Saturday, 25 September 2010

Feelin' blue...

But it's a good thing!

I'm halfway through my weekly scrub, with dust itching my nose and my hands feeling worse for wear. So I've took alittle break and played a game. While I've been tiding, I've been making a note of things I still need/want to change/should buy in/want for the sake of the pretty. By tonight, I should have complied quite the list! But it's nice when I score it off, buying what we need for the flat or just because it's irresistible takes us one step closer to the home Gof and I want to have.

But to the game. I need constant inspiration and as I sat down to my laptop and diluting juice (keeping hydrated!) I wondered what I would do if I wanted my house to have blue in every room. Of course, I'm not doing that, but I wanted to see what other people have done. Out of the gazillion photos I saved for further viewing, these are my favourite five.

In this picture, I love how busy everything is and yet it looks like a place to be comfortable in, to enjoy and relax. Imagine, the sun gazing through as you smell the floras and feel the well worn comfort of all the cushions and quilts around you, your eyes heavy and dozing in little nap time.
Simply, how cool is the organiser! I mean, the colours and styling are right up my street, but it's the fact it looks like it belongs in a 60's spaceship or something that bring out the wow factor! Do want! An afternoon of whipping up the cupcakes and muffins your loved ones enjoy so much, flour on your nose and singing along to your guilty secret songs!

I actually have a very similar chandelier in pewter grey in our bedroom, but the unexpected shade of blue lifts it into the extraordinary. I'm a ditz, can anyone tell me what this shade is called? I may want it's babies! I can imagine a soft glow from those bulbs, setting off your calm room, a crown to any beauty you create.
 Ooh you wouldn't leave this bathroom would you? No, I would lay there all day, my champagne glass always magically full as I lazily reach for it sitting on the chair beside me. Gof would come in every so often to feed me grapes and strawberries as Nat King Cole songs whispered through the window... bliss!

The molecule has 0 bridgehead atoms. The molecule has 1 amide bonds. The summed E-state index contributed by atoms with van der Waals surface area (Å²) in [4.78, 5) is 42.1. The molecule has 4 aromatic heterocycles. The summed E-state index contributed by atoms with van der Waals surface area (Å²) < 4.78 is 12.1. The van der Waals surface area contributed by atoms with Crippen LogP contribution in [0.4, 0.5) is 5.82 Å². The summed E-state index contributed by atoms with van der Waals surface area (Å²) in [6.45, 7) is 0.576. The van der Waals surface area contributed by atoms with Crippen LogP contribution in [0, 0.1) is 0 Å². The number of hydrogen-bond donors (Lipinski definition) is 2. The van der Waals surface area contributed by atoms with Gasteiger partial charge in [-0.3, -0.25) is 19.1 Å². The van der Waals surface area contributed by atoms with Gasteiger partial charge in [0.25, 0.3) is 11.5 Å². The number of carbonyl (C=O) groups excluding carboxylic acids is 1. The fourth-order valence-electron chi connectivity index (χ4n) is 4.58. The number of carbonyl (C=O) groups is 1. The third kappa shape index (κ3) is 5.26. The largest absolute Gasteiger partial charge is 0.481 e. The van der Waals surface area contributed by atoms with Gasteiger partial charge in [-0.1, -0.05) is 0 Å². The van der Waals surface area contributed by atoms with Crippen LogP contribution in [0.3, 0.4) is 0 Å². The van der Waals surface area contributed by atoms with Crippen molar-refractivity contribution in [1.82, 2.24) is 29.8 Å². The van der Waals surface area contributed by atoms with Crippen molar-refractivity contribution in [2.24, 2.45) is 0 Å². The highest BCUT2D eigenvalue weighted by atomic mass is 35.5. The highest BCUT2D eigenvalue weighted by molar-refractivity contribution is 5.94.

Finally, a little study, with beautifully planned out frames encasing your favourite moments in life looking over you as you read, write, or daydream the afternoon away. Imagine writing a letter to loved one, with crumbs on your lips from the cinnamon cookie to the side and your nose full of the aroma of a ginger tea. 

Ok, your turn! Pick a word - a colour, fabric, emotion, anything, and look it up on google images. Then lets see your favourite 5 pictures!

Monday, 20 September 2010

In which I discuss (somewhat) Christianity.

As you may know, I live in Glasgow. A city I love so much, I'm working on a blog about it. But for now, I'm here to talk about something I've been thinking about since Thursday. Yes, it's one of those posts.

The Papal Visit has got me thinking.

Now, let me begin by saying that although I think Christianity is a beautiful religion, for too long the simple idea that Jesus had has been bogged down by politics and oppression in many forms. It's my personal belief, and one I am happy to discuss and deliberate. I am not egotistical enough to believe I am right, and I fully respect and support anyone and everyone's own belief structure. As the saying goes,

"I may not agree with what you say but I will defend to the death your right to say it"

So here's where I'm at. I believe Jesus existed. I believed he thought he was the Son of God, and wanted to make the world he lived in a better place. I believe that he lived and died as a holy man, holding to his morals and principals. I believe, when the first stories about him where written, some 30 years after his death, by people who may have not even known him, on behalf of the people that did - certain stories were embellished and exaggerated and even out right made up. Some of these writers did it out of a love of the message, and again, a desire to see the world be a better place. Some didn't. Some wrote for their own selfish reasons and started twisting the stories to fit with their own views on the world and on how life should be. It's human nature. No one is perfect. There is proof, then, when the stories came together, that a certain amount of editing happened, to make it "fit" with the beliefs of the people who collated them. Again, maybe not out of any ill thought, but it happened.

Then, many many years after the fact, the works were translated, and badly. There is also continuing work happening today to see what could have been if the translation was done with more than a basic knowledge of the language being translated. I'm curious to see the results. But back to the first translation. They attempted it several times, and each time they translated from the previous attempt, not going back to the original text. I can imagine how muddled those words got.

And then there were a few different versions floating around. People who followed one book denounced the others. There was no way to reconcile them all. Religious fervour had taken hold. In the end, the group with the most political clout, with the biggest sticks, won. The Church became a powerful entity.